President Obama is on an official visit in Jamaica and took time on Wednesday to pay his tribute to the legendary Jamaican musician Bob Marley. But Mr. Obama’s trip is less about enjoying reggae music and more about making sure the United States keep their supremacy in the Caribbean.
Barack Obama is the first acting US president to visit Jamaica since 1982. The president and his energy secretary Ernest Moniz are in Jamaica’s capital, Kingston, for a round of meetings scheduled on Thursday concerned on trade and energy sources for the Caribbean nations.
But until Thursday, Obama took the opportunity to visit the home of the reggae artist whose music marked a generation. Bob Marley’s former residence has now been converted into a museum bearing his name. Shortly after arriving in Jamaica, the president took some of his aides with him and paid a visit to the Bob Marley Museum.
President Obama, along with national security advisor Susan Rice, toured the museum whose walls where decorated with Marley’s records and painted in red, green and yellow, befitting a reggae legend. The president even claimed he still keeps some of the records home. “I still have all the albums,” Obama was heard saying.
The Jamaicans are holding high hopes about the purpose behind the US President visiting their country. Jamaica is going through a serious fiscal crisis, and many officials and regular citizens alike hope Obama will present their country with an alternative to the Venezuelan oil. And indeed, the Thursday meetings will address such issues.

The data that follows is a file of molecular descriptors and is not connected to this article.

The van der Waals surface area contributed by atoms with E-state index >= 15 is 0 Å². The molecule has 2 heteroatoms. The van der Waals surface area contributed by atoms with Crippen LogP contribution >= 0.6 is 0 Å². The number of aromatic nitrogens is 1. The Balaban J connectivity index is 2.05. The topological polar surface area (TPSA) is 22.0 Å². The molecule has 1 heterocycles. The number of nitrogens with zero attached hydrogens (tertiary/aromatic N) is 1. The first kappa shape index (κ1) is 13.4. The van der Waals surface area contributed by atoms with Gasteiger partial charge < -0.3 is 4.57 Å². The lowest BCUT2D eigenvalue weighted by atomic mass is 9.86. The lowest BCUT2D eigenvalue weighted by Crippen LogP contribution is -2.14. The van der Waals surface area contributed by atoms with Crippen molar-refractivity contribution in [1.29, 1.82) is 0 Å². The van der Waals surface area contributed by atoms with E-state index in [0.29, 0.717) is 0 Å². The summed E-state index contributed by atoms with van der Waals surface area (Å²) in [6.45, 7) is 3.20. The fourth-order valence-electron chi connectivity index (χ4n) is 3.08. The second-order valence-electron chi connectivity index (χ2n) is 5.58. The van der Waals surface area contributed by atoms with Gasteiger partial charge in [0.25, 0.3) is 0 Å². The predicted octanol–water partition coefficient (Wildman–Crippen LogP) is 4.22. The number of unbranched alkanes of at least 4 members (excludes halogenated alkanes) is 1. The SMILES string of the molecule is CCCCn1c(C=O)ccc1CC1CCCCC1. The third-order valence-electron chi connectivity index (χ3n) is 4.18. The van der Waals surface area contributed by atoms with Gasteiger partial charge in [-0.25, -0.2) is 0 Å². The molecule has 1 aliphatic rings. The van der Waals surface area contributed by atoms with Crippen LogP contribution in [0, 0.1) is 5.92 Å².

Besides showing his love for Bob Marley’s music, President Obama had another reason behind his trip to Kingston. Several Caribbean nations will hold talks in Jamaica’s capital regarding alternative energy sources. The United States hope to convince the smaller nations that Washington can be a supplier of such alternatives, and the Caribbean region is no longer dependent on oil imported from Venezuela.
The time is good for the United States to reassert their supremacy over the region, as well as bringing former enemies closer. US high-rank officials will surely meet with Cuba’s president Raul Castro, who showed promise of normalizing relations between the two nations.
If not in Kingston, there will be surely time for such talks in Panama City, where the Summit of the Americas opens on Friday. The United States showed willingness to cooperate with all Central and South American nations on finding alternative energy solution. The move is likely to hurt Venezuela, whose struggling economy is largely dependent on oil exports.
The United States have recently tried to soften Venezuela’s President Nicolás Maduro fierce opposition towards Washington, and the Panama City congress could prove the perfect opportunity for a détente.
Image Source: Mnialive